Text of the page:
Protecting biodiversity vital for poverty reduction
ISLAMABAD: Secretary Climate Change Syed Abu Akif on Sunday said stemming the loss of biodiversity was vital for the poverty reduction and economic sustainability. He pledged support to provincial governments and private organisations to protect biodiversity. The official was speaking at a three-day national awareness and training workshop on “Biodiversity conservation, access to genetic resources and fair and equitable sharing of their benefits under the United Nations Nagoya Protocol.”
“We must realise that the loss of biodiversity in all parts of the country has increased alarmingly and many wildlife and plant species are on the verge of extinction,” Mr Akif added. The event coincided with the International Day for Biological Diversity that was also celebrated by the climate change ministry to highlight the role of biodiversity conservation for poverty reduction and achieving the United Nations’ 17 sustainable development goals. The goals were adopted on September 25 last year and are to be achieved by 2030.
The theme of the day this year was ‘Mainstreaming biodiversity, sustaining people and their livelihoods.’The workshop and the biodiversity day event were organised by the ministry in partnership with the German Society for International Cooperation (GIZ) under its GIZ Biodiversity Khyber Pakhtunkhwa project and German Cooperation Organisation. Mr Akif added: “We must understand that biodiversity is the foundation for the life and for the essential services provided by ecosystems. It ensures people’s livelihoods and sustainable development in all realms of socio-economic activity, including agriculture, forestry, fisheries and tourism.”
The gathering was informed that Pakistan provided habitats for 188 mammal species, of which six were endemic and 20 threatened with extinction. There are 666 bird species of which 25 are endangered. As many as 174 reptile species are found in the country, 13 of them ranked as endemic species. The reptiles include 14 turtles, one crocodile, 90 lizards and 65 species of snakes. Besides, there are 22 amphibians, nine of them declared endemic. Total 198 fresh water fish species exist in the country and 29 of them are endemics. So far, more than 5,000 species of invertebrates have been identified. In addition, there are over 5,700 species of flowering plants with over 400 species endemic in the country. The country is also home to 26 national parks, 96 wildlife sanctuaries and 93 game reserve areas. Other speakers said the increasing population, spontaneous, reckless urbanisation, deforestation and over-exploitation of natural resources were the main causes of the biodiversity loss.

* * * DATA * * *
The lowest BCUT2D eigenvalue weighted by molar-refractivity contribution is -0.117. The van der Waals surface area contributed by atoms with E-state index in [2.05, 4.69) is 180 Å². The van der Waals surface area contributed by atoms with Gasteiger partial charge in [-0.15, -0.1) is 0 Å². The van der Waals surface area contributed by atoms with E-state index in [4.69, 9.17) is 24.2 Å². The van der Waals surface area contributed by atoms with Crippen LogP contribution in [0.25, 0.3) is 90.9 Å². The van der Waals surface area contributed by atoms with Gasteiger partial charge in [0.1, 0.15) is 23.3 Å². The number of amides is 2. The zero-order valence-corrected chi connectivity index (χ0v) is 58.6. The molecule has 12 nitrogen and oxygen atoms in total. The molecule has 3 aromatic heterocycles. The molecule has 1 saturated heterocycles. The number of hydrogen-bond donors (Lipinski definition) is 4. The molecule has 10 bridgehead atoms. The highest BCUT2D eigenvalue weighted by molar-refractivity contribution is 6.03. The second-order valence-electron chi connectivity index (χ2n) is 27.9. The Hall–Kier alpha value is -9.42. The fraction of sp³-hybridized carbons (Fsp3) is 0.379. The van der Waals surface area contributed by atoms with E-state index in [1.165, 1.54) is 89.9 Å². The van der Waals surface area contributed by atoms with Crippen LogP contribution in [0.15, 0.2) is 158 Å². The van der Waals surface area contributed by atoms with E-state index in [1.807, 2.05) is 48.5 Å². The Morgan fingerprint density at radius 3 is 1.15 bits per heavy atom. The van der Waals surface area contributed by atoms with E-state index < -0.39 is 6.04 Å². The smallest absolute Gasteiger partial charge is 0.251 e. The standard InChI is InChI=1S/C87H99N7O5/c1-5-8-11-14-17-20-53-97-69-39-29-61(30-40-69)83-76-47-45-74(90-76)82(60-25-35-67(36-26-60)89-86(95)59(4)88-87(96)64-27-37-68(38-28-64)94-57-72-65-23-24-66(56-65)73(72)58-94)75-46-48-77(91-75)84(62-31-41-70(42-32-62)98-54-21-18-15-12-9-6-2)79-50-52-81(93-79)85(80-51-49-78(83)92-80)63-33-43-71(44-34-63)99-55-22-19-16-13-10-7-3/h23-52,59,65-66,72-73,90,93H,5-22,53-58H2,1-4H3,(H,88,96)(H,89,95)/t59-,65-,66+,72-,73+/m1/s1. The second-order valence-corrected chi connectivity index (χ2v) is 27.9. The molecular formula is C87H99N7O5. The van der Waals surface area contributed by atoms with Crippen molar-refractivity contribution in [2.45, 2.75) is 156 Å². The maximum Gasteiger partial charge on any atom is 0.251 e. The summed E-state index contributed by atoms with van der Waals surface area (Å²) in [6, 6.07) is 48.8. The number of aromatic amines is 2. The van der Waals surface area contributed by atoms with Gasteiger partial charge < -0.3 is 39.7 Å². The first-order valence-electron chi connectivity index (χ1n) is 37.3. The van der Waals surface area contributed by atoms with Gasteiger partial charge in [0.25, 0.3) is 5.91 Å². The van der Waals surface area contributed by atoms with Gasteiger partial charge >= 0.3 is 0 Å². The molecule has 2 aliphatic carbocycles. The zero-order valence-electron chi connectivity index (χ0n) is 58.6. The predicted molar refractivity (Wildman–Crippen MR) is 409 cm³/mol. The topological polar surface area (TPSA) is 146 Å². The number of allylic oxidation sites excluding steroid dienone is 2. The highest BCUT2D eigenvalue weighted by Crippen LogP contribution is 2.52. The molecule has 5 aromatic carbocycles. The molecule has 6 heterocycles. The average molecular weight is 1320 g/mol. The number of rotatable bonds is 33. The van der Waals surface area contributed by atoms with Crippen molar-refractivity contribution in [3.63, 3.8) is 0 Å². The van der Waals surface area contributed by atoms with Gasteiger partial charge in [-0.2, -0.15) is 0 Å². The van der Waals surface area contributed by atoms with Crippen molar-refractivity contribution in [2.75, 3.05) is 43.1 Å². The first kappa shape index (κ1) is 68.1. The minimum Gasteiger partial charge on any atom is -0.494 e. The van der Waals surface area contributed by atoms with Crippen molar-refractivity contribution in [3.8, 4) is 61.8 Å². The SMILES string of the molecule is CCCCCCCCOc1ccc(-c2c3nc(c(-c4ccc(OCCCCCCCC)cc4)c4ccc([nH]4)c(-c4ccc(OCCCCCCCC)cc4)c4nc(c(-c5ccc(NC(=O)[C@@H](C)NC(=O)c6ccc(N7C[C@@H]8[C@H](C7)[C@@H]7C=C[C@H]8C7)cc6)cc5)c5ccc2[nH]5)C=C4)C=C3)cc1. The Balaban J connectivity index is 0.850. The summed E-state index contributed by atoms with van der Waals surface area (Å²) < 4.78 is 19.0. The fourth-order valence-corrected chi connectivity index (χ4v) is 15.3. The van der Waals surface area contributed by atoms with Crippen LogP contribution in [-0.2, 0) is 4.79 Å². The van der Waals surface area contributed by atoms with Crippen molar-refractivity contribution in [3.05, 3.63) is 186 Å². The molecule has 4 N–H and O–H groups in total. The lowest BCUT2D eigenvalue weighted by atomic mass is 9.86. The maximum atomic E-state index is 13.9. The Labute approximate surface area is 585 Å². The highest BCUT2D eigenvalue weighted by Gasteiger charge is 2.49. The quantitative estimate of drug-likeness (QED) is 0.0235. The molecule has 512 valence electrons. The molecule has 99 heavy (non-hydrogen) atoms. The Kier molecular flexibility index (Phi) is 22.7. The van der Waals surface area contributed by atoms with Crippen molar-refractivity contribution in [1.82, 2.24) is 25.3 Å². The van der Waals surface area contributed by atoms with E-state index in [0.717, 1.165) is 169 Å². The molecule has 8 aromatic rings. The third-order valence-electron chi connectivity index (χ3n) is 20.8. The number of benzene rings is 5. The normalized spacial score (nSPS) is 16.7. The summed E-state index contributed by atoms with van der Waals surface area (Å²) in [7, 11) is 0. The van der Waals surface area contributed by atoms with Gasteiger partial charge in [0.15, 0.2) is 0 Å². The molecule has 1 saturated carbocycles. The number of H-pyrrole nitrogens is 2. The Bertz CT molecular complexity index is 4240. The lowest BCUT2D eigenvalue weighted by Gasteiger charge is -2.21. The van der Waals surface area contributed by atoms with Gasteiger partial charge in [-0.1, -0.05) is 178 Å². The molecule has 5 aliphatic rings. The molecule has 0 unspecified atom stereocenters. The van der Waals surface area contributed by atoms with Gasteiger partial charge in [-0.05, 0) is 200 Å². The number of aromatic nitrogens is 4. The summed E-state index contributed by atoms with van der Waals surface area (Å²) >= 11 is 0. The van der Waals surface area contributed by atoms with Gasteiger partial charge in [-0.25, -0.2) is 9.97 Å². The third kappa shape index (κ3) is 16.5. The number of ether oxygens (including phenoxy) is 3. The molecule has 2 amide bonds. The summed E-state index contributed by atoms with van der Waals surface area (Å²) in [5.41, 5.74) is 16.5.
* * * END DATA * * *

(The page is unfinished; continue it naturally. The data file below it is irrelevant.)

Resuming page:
The inspector general of forests, climate change ministry, Syed Mahmood Nasir, said biodiversity was an important cross-cutting issue in the 17 sustainable development goals. “It is critical that we make progress on mainstreaming biodiversity and transforming how societies value and manage it,” said Mr Nasir. Director biodiversity Raja Naeem Ashraf talked about the draft National Biodiversity Strategy and Action Plan. He said the draft plan aimed at checking the biodiversity loss by conserving and protecting the wildlife and plant species, restoring ecosystems and promoting sustainable use of natural resources. Wolfgang Hesse, the policy adviser of GIZ, spoke on the importance of the Nagoya Protocol on Access to Genetic Resources.